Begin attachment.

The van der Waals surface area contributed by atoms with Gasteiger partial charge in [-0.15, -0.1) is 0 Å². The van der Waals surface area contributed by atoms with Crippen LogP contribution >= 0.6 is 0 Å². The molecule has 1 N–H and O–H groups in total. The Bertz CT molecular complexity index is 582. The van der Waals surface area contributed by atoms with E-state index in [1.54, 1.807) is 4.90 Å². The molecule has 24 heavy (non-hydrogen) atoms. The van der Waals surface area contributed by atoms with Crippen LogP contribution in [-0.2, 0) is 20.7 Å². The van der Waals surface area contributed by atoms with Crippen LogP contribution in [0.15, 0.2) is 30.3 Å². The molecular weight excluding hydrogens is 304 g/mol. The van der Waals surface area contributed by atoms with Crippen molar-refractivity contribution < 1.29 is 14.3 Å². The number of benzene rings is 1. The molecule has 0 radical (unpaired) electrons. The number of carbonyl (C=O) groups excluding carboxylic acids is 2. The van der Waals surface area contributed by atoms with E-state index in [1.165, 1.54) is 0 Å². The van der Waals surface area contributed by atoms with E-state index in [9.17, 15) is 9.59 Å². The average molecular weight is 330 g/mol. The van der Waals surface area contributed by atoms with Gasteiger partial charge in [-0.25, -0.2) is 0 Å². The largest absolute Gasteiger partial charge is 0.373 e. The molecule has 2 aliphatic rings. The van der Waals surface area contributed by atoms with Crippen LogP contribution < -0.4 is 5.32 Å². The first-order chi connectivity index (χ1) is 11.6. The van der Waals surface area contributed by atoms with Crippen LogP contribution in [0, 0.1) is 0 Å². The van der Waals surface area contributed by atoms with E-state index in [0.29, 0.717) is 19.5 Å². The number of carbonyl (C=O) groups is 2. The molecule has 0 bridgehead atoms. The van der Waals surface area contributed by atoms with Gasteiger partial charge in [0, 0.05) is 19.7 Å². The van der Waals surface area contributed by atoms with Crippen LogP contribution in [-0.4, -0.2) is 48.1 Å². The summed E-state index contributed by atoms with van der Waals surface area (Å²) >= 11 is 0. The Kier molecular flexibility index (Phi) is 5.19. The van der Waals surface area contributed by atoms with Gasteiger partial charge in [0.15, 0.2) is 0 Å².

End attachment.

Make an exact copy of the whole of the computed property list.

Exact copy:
The van der Waals surface area contributed by atoms with Gasteiger partial charge in [-0.15, -0.1) is 0 Å². The van der Waals surface area contributed by atoms with Crippen LogP contribution >= 0.6 is 0 Å². The molecule has 1 N–H and O–H groups in total. The Bertz CT molecular complexity index is 582. The van der Waals surface area contributed by atoms with E-state index in [1.54, 1.807) is 4.90 Å². The molecule has 24 heavy (non-hydrogen) atoms. The van der Waals surface area contributed by atoms with Crippen LogP contribution in [-0.2, 0) is 20.7 Å². The van der Waals surface area contributed by atoms with Crippen LogP contribution in [0.15, 0.2) is 30.3 Å². The molecular weight excluding hydrogens is 304 g/mol. The van der Waals surface area contributed by atoms with Crippen molar-refractivity contribution < 1.29 is 14.3 Å². The number of benzene rings is 1. The molecule has 0 radical (unpaired) electrons. The number of carbonyl (C=O) groups excluding carboxylic acids is 2. The van der Waals surface area contributed by atoms with E-state index in [1.165, 1.54) is 0 Å². The van der Waals surface area contributed by atoms with E-state index in [9.17, 15) is 9.59 Å². The average molecular weight is 330 g/mol. The van der Waals surface area contributed by atoms with Gasteiger partial charge in [-0.25, -0.2) is 0 Å². The largest absolute Gasteiger partial charge is 0.373 e. The molecule has 2 aliphatic rings. The van der Waals surface area contributed by atoms with Crippen LogP contribution < -0.4 is 5.32 Å². The first-order chi connectivity index (χ1) is 11.6. The van der Waals surface area contributed by atoms with Crippen LogP contribution in [0, 0.1) is 0 Å². The van der Waals surface area contributed by atoms with E-state index in [0.29, 0.717) is 19.5 Å². The number of carbonyl (C=O) groups is 2. The molecule has 0 bridgehead atoms. The van der Waals surface area contributed by atoms with Gasteiger partial charge in [0, 0.05) is 19.7 Å². The van der Waals surface area contributed by atoms with Crippen LogP contribution in [-0.4, -0.2) is 48.1 Å². The summed E-state index contributed by atoms with van der Waals surface area (Å²) >= 11 is 0. The Kier molecular flexibility index (Phi) is 5.19. The van der Waals surface area contributed by atoms with Gasteiger partial charge in [0.15, 0.2) is 0 Å².